uu.seUppsala University Publications
Change search
CiteExportLink to record
Permanent link

Direct link
Cite
Citation style
  • apa
  • ieee
  • modern-language-association
  • vancouver
  • Other style
More styles
Language
  • de-DE
  • en-GB
  • en-US
  • fi-FI
  • nn-NO
  • nn-NB
  • sv-SE
  • Other locale
More languages
Output format
  • html
  • text
  • asciidoc
  • rtf
Expression of otic developmental markers in the adult human vestibular system
Uppsala University, Disciplinary Domain of Medicine and Pharmacy, Faculty of Medicine, Department of Women's and Children's Health.
2016 (English)Independent thesis Basic level (professional degree), 10 credits / 15 HE creditsStudent thesis
Abstract [en]

The sense of hearing and balance depend on the highly organized arrangement of sensory hair cells and non-sensory supporting cells in the cochlea and in the balance organs of the vestibular system. Hair cell-dependent hearing loss is permanent due to the inability of the hair cells to regenerate. Recent research has determined that differentiation of supporting cells into hair cells could be induced by forcing expression of certain otic developmental genes. The cochlea would be the ideal model to study, however, because of the limited accessibility, the balance organs have become the second choice because of the similarities to the cochlea. This project offered a unique opportunity of access to surgical waste consisting of tissue from the vestibular system.The purpose was to stain the tissue for different developmental markers in order to find cells that might have the capacity of differentiating into new hair cells. The tissue was therefore stained for different markers associated with otic development and the expression was visualized by immunofluorescence.We found expression of the developmental marker Pax-2 in the balance organs, as well as in the endolymphatic sac. Expression of the proliferation marker Ki-67 was found in the endolymphatic sac but not in the balance organs, suggesting that the different organs have extensively diverse functions, although equally important in maintaining the inner ear homeostasis.These results offer a basis for further research in the pursuit of developing a potential gene therapy-based treatment to cure hair cell-dependent hearing loss.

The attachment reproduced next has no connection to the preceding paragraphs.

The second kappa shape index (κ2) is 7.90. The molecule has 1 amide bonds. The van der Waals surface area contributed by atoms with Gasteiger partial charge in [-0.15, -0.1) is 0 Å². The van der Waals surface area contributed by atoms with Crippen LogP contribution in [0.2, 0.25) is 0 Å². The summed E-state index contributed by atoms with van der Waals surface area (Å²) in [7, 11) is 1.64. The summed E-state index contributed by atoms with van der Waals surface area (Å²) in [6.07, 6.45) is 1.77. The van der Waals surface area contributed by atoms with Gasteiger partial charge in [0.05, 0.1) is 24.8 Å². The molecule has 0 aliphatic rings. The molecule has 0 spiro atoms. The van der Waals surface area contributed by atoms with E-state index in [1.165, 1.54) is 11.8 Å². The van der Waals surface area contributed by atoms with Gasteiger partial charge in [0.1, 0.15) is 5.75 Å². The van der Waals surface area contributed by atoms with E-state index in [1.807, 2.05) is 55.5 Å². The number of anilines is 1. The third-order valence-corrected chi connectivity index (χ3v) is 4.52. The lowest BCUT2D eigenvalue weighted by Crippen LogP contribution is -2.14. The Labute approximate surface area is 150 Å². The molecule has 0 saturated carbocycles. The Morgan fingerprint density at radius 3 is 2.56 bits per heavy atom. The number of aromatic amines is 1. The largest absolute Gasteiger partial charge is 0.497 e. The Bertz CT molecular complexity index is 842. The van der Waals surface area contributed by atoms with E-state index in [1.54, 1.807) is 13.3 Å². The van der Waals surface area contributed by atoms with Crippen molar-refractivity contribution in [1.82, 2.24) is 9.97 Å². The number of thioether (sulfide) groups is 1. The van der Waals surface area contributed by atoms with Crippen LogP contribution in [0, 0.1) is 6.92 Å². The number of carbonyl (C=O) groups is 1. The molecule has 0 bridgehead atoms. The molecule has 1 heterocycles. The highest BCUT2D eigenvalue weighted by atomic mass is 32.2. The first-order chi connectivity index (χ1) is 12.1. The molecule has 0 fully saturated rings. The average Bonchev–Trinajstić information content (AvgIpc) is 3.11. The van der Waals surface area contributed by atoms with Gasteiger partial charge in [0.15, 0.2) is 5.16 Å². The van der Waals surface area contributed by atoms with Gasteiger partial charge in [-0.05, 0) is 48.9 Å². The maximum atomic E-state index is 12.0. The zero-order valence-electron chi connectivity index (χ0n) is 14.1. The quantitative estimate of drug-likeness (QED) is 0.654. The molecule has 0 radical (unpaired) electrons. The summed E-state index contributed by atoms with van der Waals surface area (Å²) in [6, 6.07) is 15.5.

Place, publisher, year, edition, pages
2016.
Keywords [en]
Hearing loss • Sensory hair cells • Utricle • Ampulla • Transcription factor
National Category
Biomedical Laboratory Science/Technology
Identifiers
URN: urn:nbn:se:uu:diva-349014OAI: oai:DiVA.org:uu-349014DiVA, id: diva2:1199233
Educational program
Biomedical Laboratory Science Programme; Biomedical Laboratory Science Programme
Examiners
Available from: 2018-04-20 Created: 2018-04-19 Last updated: 2018-04-20Bibliographically approved

Open Access in DiVA

No full text in DiVA

By organisation
Department of Women's and Children's Health
Biomedical Laboratory Science/Technology

Search outside of DiVA

GoogleGoogle Scholar

urn-nbn

Altmetric score

urn-nbn
Total: 8 hits
CiteExportLink to record
Permanent link

Direct link
Cite
Citation style
  • apa
  • ieee
  • modern-language-association
  • vancouver
  • Other style
More styles
Language
  • de-DE
  • en-GB
  • en-US
  • fi-FI
  • nn-NO
  • nn-NB
  • sv-SE
  • Other locale
More languages
Output format
  • html
  • text
  • asciidoc
  • rtf